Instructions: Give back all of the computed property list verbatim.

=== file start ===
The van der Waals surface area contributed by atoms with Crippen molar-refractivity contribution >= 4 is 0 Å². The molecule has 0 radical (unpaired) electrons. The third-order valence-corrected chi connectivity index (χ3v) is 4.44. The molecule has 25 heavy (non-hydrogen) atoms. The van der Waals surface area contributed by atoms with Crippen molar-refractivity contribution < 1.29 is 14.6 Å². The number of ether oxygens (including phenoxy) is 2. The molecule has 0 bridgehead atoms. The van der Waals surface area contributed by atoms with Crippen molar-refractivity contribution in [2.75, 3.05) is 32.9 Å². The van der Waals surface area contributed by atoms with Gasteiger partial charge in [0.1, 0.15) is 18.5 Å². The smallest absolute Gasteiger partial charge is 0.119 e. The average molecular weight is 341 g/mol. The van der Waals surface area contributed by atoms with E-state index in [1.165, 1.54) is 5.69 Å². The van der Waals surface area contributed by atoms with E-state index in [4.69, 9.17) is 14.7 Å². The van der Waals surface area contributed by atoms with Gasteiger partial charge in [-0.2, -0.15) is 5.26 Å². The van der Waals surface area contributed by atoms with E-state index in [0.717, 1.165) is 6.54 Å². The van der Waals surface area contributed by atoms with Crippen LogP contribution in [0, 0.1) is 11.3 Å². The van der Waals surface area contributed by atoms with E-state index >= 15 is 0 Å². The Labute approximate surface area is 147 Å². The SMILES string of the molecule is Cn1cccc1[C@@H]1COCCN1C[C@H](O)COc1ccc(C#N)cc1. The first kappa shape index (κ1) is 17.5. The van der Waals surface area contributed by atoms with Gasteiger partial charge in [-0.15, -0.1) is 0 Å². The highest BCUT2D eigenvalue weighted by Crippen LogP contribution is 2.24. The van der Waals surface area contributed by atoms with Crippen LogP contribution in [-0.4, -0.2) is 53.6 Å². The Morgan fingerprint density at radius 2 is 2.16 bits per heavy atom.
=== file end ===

The van der Waals surface area contributed by atoms with Crippen molar-refractivity contribution >= 4 is 0 Å². The molecule has 0 radical (unpaired) electrons. The third-order valence-corrected chi connectivity index (χ3v) is 4.44. The molecule has 25 heavy (non-hydrogen) atoms. The van der Waals surface area contributed by atoms with Crippen molar-refractivity contribution < 1.29 is 14.6 Å². The number of ether oxygens (including phenoxy) is 2. The molecule has 0 bridgehead atoms. The van der Waals surface area contributed by atoms with Crippen molar-refractivity contribution in [2.75, 3.05) is 32.9 Å². The van der Waals surface area contributed by atoms with Gasteiger partial charge in [0.1, 0.15) is 18.5 Å². The smallest absolute Gasteiger partial charge is 0.119 e. The average molecular weight is 341 g/mol. The van der Waals surface area contributed by atoms with E-state index in [1.165, 1.54) is 5.69 Å². The van der Waals surface area contributed by atoms with E-state index in [4.69, 9.17) is 14.7 Å². The van der Waals surface area contributed by atoms with Gasteiger partial charge in [-0.2, -0.15) is 5.26 Å². The van der Waals surface area contributed by atoms with E-state index in [0.717, 1.165) is 6.54 Å². The van der Waals surface area contributed by atoms with Crippen LogP contribution in [0, 0.1) is 11.3 Å². The van der Waals surface area contributed by atoms with E-state index >= 15 is 0 Å². The Labute approximate surface area is 147 Å². The SMILES string of the molecule is Cn1cccc1[C@@H]1COCCN1C[C@H](O)COc1ccc(C#N)cc1. The first kappa shape index (κ1) is 17.5. The van der Waals surface area contributed by atoms with Gasteiger partial charge in [-0.15, -0.1) is 0 Å². The highest BCUT2D eigenvalue weighted by Crippen LogP contribution is 2.24. The van der Waals surface area contributed by atoms with Crippen LogP contribution in [-0.4, -0.2) is 53.6 Å². The Morgan fingerprint density at radius 2 is 2.16 bits per heavy atom.